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June 7, 2020

How to Fight Rise in Cyber Criminals

Summary:

IT security standards have sometimes been lowered or suspended for work at home in the pandemic, resulting in cyber security exposures.

Photo Courtesy of Pixabay

Coronavirus is changing how people work and interact every day. Many companies have needed to expand their remote working capacity as a result of the outbreak – and usually at very short notice. To provide as many employees as possible with easy access to operating software and systems quickly, in some cases IT security standards have had to be lowered or suspended, resulting in potential cyber security exposures for companies.

One consequence of potentially laxer security may be that cybercriminals and hackers may find it easier to penetrate previously protected corporate systems, causing data breaches, cyber blackmail intrusions and IT system failures.

According to the Allianz Risk Barometer, an annual survey of more than 2,700 risk management experts around the globe, cyber risk already ranked as the number one threat for businesses in 2020 before the coronavirus outbreak, driven by concerns about data breaches becoming larger and more expensive; ransomware incidents bringing increasing losses and business email compromise (BEC) or spoofing attacks, which typically involve social engineering and phishing emails to dupe employees into revealing confidential or valuable information. BEC attacks have resulted in fraudulent losses in excess of $20 billion since 2016.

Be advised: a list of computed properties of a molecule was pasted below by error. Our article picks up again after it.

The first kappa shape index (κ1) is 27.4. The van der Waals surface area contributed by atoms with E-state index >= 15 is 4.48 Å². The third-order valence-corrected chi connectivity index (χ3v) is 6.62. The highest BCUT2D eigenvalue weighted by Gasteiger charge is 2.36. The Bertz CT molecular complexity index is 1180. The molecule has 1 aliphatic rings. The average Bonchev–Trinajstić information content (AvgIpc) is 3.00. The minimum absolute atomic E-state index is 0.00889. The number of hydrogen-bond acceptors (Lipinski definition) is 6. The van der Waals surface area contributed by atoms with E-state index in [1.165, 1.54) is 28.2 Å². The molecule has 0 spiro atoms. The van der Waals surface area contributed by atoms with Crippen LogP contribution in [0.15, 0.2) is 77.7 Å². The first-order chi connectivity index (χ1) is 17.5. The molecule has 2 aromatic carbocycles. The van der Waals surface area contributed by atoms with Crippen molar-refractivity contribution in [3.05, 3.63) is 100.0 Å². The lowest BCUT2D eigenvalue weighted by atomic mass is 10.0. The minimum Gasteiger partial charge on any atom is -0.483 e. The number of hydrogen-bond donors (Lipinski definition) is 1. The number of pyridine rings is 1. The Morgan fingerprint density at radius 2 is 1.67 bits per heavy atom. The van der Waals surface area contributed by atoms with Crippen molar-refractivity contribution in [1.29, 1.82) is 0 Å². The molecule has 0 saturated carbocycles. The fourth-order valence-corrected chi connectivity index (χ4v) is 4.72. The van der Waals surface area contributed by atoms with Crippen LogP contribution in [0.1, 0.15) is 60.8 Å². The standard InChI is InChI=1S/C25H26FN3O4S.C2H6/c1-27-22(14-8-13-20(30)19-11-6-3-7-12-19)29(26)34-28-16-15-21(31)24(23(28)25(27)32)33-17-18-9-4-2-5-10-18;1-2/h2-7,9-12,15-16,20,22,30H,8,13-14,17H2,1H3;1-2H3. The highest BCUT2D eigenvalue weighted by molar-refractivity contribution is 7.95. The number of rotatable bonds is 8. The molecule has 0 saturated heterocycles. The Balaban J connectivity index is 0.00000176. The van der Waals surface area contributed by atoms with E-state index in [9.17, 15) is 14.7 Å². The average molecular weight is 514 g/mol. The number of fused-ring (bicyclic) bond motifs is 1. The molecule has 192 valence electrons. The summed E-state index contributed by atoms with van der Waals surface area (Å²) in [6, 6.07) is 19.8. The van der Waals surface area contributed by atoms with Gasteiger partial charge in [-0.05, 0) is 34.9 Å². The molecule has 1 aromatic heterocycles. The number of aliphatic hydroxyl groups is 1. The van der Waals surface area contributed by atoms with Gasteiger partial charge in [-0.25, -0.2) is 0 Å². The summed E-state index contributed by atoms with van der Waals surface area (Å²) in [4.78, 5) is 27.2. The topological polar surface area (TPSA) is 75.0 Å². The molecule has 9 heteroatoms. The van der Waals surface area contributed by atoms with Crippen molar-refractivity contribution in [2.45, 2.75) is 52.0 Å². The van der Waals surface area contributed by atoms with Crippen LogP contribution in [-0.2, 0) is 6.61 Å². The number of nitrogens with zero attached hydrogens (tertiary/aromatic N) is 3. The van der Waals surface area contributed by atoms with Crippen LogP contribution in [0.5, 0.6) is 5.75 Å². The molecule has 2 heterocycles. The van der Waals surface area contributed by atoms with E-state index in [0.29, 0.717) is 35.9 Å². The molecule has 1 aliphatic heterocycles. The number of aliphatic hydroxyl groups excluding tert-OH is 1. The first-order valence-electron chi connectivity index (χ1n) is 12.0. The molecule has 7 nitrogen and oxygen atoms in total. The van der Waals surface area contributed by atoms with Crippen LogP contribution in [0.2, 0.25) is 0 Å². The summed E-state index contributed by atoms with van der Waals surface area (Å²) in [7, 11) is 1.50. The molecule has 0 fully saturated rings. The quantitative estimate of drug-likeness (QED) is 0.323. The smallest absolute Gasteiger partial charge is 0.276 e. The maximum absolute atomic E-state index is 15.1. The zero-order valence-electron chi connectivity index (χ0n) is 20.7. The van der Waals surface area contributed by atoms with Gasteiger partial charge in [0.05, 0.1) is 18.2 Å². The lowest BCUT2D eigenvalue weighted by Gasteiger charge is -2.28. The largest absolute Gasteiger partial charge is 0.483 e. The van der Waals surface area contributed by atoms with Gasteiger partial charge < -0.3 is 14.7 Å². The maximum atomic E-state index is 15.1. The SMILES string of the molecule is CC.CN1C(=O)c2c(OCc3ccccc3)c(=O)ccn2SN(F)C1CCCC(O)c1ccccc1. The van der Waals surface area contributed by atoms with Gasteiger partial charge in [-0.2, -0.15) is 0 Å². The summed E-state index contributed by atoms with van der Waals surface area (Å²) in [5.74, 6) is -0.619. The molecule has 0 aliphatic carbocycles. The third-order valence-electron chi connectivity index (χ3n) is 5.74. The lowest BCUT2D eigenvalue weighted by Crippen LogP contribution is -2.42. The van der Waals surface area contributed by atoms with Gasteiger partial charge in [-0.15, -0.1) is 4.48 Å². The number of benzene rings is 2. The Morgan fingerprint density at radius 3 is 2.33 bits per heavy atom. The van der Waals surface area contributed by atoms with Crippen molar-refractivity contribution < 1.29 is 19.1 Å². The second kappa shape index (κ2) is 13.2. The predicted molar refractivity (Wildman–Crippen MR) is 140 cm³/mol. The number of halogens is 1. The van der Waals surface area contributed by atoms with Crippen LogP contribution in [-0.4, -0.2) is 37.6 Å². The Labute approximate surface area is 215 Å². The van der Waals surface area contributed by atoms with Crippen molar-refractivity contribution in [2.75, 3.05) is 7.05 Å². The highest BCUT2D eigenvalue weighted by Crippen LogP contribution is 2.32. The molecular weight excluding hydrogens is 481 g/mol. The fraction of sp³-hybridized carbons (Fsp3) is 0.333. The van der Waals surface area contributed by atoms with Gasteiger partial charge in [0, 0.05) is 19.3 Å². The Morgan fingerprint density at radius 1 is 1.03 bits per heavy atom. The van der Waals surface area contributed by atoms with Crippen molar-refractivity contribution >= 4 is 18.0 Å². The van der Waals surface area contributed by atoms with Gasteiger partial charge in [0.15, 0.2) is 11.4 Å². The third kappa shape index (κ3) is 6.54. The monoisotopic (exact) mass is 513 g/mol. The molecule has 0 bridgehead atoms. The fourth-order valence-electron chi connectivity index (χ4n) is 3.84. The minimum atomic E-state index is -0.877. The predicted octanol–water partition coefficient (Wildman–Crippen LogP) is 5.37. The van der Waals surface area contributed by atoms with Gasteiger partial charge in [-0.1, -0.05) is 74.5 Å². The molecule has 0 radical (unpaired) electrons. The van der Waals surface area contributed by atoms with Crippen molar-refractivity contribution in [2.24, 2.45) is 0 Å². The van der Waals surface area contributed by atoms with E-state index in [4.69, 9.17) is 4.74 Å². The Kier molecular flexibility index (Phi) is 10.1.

Unfortunately, the significant increase in home workers accessing the corporate network with a virtual private network (VPN) connection because of the coronavirus pandemic only exacerbates these risks, providing a perfect opportunity for cyber criminals, as recent events demonstrate only too well.

It is estimated that anywhere between 50% and 90% of data breaches are caused or abetted by employees, be it by simple error or by falling victim of phishing or social engineering. Recent events demonstrate the vulnerability only too well. In April, Google detected and blocked more than 18 million malware and phishing emails and 240 million daily spam messages related to the coronavirus pandemic in a single week. In total, Google blocks more than 100 million phishing emails each day.

See also: Coronavirus Boosts Cyber Risk  

If remote workers fall victim to a cyberattack, it puts their work network at risk. There are several effective security measures businesses can apply to help remote employees combat internet attacks.

Keep Software Up to Date

Check whether you can use current versions of operating systems and installed programs. If possible, use the automatic update feature, which is often the default setting. Otherwise, immediately install security updates for your software, especially for your web browser and operating system.

Use Virus Protection and Firewalls

Check activation of virus protection and firewalls, but keep in mind that this measure can only be effective as an accompanying measure with other security procedures. Its application does not reduce the importance of the other tips in this article.

Create Different User Accounts